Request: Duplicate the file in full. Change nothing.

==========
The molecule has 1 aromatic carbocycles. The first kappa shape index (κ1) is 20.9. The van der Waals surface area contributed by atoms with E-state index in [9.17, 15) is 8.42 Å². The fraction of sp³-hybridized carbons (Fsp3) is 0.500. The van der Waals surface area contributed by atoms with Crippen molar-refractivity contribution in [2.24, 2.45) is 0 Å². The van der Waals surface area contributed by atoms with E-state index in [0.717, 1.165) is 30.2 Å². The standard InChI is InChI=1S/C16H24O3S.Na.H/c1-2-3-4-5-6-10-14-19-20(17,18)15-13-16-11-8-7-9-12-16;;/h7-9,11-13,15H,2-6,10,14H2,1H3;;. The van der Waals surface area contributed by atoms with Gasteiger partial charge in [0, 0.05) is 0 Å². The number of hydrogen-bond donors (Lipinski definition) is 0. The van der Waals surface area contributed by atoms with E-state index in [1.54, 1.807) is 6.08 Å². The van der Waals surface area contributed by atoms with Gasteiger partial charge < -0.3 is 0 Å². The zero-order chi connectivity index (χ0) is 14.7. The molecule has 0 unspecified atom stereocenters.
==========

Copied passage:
The molecule has 1 aromatic carbocycles. The first kappa shape index (κ1) is 20.9. The van der Waals surface area contributed by atoms with E-state index in [9.17, 15) is 8.42 Å². The fraction of sp³-hybridized carbons (Fsp3) is 0.500. The van der Waals surface area contributed by atoms with Crippen molar-refractivity contribution in [2.24, 2.45) is 0 Å². The van der Waals surface area contributed by atoms with E-state index in [0.717, 1.165) is 30.2 Å². The standard InChI is InChI=1S/C16H24O3S.Na.H/c1-2-3-4-5-6-10-14-19-20(17,18)15-13-16-11-8-7-9-12-16;;/h7-9,11-13,15H,2-6,10,14H2,1H3;;. The van der Waals surface area contributed by atoms with Gasteiger partial charge in [0, 0.05) is 0 Å². The number of hydrogen-bond donors (Lipinski definition) is 0. The van der Waals surface area contributed by atoms with E-state index in [1.54, 1.807) is 6.08 Å². The van der Waals surface area contributed by atoms with Gasteiger partial charge < -0.3 is 0 Å². The zero-order chi connectivity index (χ0) is 14.7. The molecule has 0 unspecified atom stereocenters.